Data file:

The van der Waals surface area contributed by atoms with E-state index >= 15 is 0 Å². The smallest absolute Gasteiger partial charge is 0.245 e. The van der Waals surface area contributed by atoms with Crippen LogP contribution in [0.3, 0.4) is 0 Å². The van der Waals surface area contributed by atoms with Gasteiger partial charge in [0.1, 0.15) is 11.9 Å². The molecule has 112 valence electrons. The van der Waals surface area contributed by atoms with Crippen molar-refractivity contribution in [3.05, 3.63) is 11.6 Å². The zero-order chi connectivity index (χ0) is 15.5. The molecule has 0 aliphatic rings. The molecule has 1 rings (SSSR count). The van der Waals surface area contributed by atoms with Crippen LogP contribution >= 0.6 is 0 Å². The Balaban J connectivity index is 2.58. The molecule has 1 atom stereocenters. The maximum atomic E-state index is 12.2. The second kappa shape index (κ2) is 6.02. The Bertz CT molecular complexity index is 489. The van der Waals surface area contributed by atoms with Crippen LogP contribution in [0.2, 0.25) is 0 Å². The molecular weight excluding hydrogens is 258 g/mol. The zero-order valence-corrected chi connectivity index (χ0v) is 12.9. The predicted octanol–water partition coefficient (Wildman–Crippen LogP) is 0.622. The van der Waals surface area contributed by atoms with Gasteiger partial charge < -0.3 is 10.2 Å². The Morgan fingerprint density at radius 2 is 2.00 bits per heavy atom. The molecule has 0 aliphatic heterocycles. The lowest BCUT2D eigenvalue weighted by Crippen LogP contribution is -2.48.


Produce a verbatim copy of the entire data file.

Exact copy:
The van der Waals surface area contributed by atoms with E-state index >= 15 is 0 Å². The smallest absolute Gasteiger partial charge is 0.245 e. The van der Waals surface area contributed by atoms with Crippen LogP contribution in [0.3, 0.4) is 0 Å². The van der Waals surface area contributed by atoms with Gasteiger partial charge in [0.1, 0.15) is 11.9 Å². The molecule has 112 valence electrons. The van der Waals surface area contributed by atoms with Crippen molar-refractivity contribution in [3.05, 3.63) is 11.6 Å². The zero-order chi connectivity index (χ0) is 15.5. The molecule has 0 aliphatic rings. The molecule has 1 rings (SSSR count). The van der Waals surface area contributed by atoms with Crippen LogP contribution >= 0.6 is 0 Å². The Balaban J connectivity index is 2.58. The molecule has 1 atom stereocenters. The maximum atomic E-state index is 12.2. The second kappa shape index (κ2) is 6.02. The Bertz CT molecular complexity index is 489. The van der Waals surface area contributed by atoms with Crippen LogP contribution in [0.2, 0.25) is 0 Å². The molecular weight excluding hydrogens is 258 g/mol. The zero-order valence-corrected chi connectivity index (χ0v) is 12.9. The predicted octanol–water partition coefficient (Wildman–Crippen LogP) is 0.622. The van der Waals surface area contributed by atoms with Gasteiger partial charge < -0.3 is 10.2 Å². The Morgan fingerprint density at radius 2 is 2.00 bits per heavy atom. The molecule has 0 aliphatic heterocycles. The lowest BCUT2D eigenvalue weighted by Crippen LogP contribution is -2.48.